Archealogy prehistoric dating methods
Archaeology is the study of the human culture through investigation of material traces (artifacts, food remains, features, structures, etc.) and their relationships in space and time, combined with other forms of historical information (texts, oral traditions, etc.) when available.
Drawing on a wide range of explanatory theory and rigorous methodologies, archaeologists use material records of human activities to better understand human technological, economic, social, and cultural evolution from the deep past (Lower Paleolithic) to the present.
Behavioral change was likely a driving factor in the evolution of our species, and archaeology therefore plays a central role in understanding human origins from the beginning of the known archaeological record some 2.5 million years ago.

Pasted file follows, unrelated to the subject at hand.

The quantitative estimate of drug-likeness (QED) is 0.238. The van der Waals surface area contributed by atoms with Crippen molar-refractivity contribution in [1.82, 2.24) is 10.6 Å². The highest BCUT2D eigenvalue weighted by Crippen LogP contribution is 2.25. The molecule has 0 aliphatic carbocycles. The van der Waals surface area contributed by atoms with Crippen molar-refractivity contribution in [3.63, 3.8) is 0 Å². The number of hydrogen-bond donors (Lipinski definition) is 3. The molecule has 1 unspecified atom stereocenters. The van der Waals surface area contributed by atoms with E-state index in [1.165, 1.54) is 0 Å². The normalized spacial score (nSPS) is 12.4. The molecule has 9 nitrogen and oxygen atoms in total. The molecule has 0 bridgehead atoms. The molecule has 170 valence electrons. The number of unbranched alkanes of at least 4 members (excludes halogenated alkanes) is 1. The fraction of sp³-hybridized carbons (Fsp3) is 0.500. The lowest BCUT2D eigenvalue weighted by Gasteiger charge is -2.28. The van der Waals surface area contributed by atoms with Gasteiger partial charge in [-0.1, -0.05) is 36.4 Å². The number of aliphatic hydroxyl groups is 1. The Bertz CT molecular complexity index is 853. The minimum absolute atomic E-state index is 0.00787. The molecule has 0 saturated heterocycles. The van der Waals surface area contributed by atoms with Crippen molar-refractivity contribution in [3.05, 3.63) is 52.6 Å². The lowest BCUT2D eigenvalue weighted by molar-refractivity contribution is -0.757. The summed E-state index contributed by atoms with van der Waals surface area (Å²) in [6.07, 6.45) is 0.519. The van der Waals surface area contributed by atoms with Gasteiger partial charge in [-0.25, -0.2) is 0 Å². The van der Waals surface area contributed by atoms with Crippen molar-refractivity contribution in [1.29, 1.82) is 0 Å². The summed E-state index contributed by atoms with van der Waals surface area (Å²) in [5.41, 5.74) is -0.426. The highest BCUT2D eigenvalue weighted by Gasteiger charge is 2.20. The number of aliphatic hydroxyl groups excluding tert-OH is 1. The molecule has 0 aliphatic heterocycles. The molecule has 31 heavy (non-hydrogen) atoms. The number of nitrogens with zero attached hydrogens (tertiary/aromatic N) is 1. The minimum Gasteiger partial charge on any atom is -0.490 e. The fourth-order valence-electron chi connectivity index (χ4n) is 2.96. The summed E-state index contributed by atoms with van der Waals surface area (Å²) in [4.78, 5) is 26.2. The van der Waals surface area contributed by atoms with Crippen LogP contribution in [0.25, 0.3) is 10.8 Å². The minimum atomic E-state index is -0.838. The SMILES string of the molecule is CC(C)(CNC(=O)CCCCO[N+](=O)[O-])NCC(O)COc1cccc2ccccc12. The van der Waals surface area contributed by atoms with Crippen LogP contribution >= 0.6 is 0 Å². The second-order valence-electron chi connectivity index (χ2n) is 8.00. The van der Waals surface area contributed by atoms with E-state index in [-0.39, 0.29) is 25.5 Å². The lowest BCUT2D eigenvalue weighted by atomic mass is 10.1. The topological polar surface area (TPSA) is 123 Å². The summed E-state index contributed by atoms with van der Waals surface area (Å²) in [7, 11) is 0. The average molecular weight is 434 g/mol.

An archaeologist must know the different between an artifact and a fossil.
This is very important because archaeologists do not look for fossils.
The term UP was traditionally applied to Eurasia and LSA to Africa, but during the same period, artifacts first appear in Australia and the Americas.
Many UP/LSA industries show stone tool-making traditions of manufacturing blades (flakes twice as long as wide) or microliths, small barbs used to tip arrows.
Equally important to the archaeologist are contextual clues that are often learned only through painstakingly careful excavation.